*Mild Spoilers Ahead
In elementary and middle school, one of my favorite movie series was the Nicholas Cage National Treasure films. They were the perfect sleepover movies to watch with friends, to ooh and aww at the exciting chase sequences, and to laugh at the jokes. They weren’t great films, but they were fun, exciting, and tried to teach a little history and patriotism. I’m not familiar with the Angelina Jolie Tomb Raider films, or the original video game this film is based on, so as I watched the new Tomb Raider (2018) it was not those images that came to mind, but National Treasure.
Now, this new film is fairly predictable. There were a few times that I found myself saying the next line of dialogue (“The tomb’s not trying to keep people out… it’s trying to keep people in!”), and a careful viewer can point out the twists a mile away. Yet, by the end I had decided that at my next sleepover, I was going to switch out National Treasure for Tomb Raider, because while it’s not necessarily a better film, it’s a smarter one, and I couldn’t help but fall a little in love with it.
Alicia Vikander makes a star turn as Lara Croft, who goes on a search for her missing adventurer father (Dominic West). She teams up with Lu (Daniel Wu) to travel to a secret island off the coast of Japan to find him. This is Lara Croft’s origin story, showing the younger, less experienced Croft come into her own as the Tomb Raider. The film screams “franchise,” even setting up a sequel at the end, but it knows its strength, which is not the plot but the character the plot is based around. Even when I didn’t much care for what was going on in the film, Vikander’s Lara Croft had me hooked.
It adds another level of engagement and excitement when you can relate to the person on screen so deeply. Sure, I will never be Lara Croft, as much as I would like to be. But Vikander made me believe perhaps one day I can at least meet a Lara Croft-esque person that I can be friends with. The film, different from the original Angelina Jolie ones, is shot through the female gaze. This term does not mean the men in the film are treated badly, or that it is a feminist manifesto (it was even directed by a man with the manliness of names, Roar Uthaug). It simply means the film appeals to the female audience by not sexualizing the female characters and providing complex portrayals of characters that can enact female fantasies and escapism. And this worked wonders for my viewing; it was impossible for my friend and me not to spend the entire movie talking (and by talking I mean sparse whispering, as I am a courteous theater attendee) to the screen as if Lara were one of our friends.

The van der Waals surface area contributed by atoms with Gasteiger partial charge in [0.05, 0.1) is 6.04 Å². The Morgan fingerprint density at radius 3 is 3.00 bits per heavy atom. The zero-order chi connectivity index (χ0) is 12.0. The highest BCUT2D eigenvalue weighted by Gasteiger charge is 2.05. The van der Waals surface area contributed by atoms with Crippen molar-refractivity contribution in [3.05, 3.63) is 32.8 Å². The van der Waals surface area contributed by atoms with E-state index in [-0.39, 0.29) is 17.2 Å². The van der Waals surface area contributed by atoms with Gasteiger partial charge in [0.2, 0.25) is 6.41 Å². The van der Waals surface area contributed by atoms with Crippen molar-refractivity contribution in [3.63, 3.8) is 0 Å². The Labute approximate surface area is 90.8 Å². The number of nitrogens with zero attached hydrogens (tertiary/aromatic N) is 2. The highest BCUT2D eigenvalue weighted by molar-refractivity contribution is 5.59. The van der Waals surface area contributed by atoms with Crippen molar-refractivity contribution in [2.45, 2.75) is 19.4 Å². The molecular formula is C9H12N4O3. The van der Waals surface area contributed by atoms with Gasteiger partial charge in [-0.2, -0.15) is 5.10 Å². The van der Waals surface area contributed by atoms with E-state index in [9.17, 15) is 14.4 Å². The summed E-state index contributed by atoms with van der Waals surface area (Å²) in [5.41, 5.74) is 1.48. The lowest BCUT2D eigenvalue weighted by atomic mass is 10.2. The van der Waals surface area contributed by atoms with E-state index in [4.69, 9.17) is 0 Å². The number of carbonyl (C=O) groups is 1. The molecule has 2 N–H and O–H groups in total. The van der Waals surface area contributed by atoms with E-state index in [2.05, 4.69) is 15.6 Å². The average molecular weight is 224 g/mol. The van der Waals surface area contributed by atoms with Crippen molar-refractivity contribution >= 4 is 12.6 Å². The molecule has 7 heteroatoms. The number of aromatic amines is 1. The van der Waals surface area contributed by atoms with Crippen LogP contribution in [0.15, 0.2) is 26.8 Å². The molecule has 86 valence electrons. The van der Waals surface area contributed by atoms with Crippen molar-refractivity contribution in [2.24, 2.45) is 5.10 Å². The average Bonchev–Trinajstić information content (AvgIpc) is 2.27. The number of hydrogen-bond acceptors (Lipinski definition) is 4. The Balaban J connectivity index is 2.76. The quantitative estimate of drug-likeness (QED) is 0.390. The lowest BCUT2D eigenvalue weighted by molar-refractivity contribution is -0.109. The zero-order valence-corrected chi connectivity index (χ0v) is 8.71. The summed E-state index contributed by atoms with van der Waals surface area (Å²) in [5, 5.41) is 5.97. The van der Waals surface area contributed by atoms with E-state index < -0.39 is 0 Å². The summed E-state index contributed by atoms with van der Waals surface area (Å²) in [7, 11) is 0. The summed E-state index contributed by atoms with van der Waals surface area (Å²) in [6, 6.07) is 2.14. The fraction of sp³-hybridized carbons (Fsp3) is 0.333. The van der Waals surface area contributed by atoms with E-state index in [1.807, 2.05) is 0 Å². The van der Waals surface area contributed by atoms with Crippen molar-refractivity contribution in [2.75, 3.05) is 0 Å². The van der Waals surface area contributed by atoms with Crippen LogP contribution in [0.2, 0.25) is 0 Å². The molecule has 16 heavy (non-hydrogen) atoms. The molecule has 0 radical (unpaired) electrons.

“No, Lara, don’t go in there!”
“Punch him in the adam’s apple! YESSSS- my mom told me about that move.”
“Don’t let him talk down to you like that, Lara! Okay good, you’re escaping. Good call pal, good call.”
“I want to borrow your leather jacket. Where did you get it?”
“How… how do you get biceps like that? I can’t even do one pull-up.”
“Now that’s a nice guy, be friends with him!”
Lara Croft is a video game action heroine for sure. She does impossible stunts, survives insane injuries, and is perfectly film-suave. She doesn’t change much over the course of the film- she starts out independent, adventurous, and smart, and ends that way as well. But, there are a few details thrown into an otherwise pretty conventional film that both point to what possibly could have been, but also elevate it significantly.
There is clear attention to detail regarding how Lara could realistically take down men twice as strong as her, and the movie makes it clear how challenging that is. And when she does have her first kill in self-defense, she sits by the body and cries. It’s a stunning moment of humanity in a genre that rarely ever treats the villain body count as something to care about.
The film also takes the father-daughter storyline and elevates it by swelling to the emotional reunion- and then creating sophisticated conflict between the two that isn’t really satisfyingly resolved. The rest of the film is spent with the two in unease and heartache, and watching Lara wrestle with forgiving her father, and vice-versa, added a level of emotional resonance and maturity, even as Walton Goggins yelled about mummies and curses during the finale.
I could talk more about Tomb Raider’s flaws and how it is indicative of the origin-story- video-game-adventure genre overall, but honestly, I had a great time watching this film. If you like movies like National Treasure and Raiders of the Lost Ark– and you know who you are- then I really think you’ll enjoy this Tomb Raider. It’s a step in the right direction for the franchise which I hope will get a sequel, and I’m excited for Alicia Vikander to get to play this character again and get more roles in the future. Sometimes, fun movies can be fun, and Tomb Raider is just that.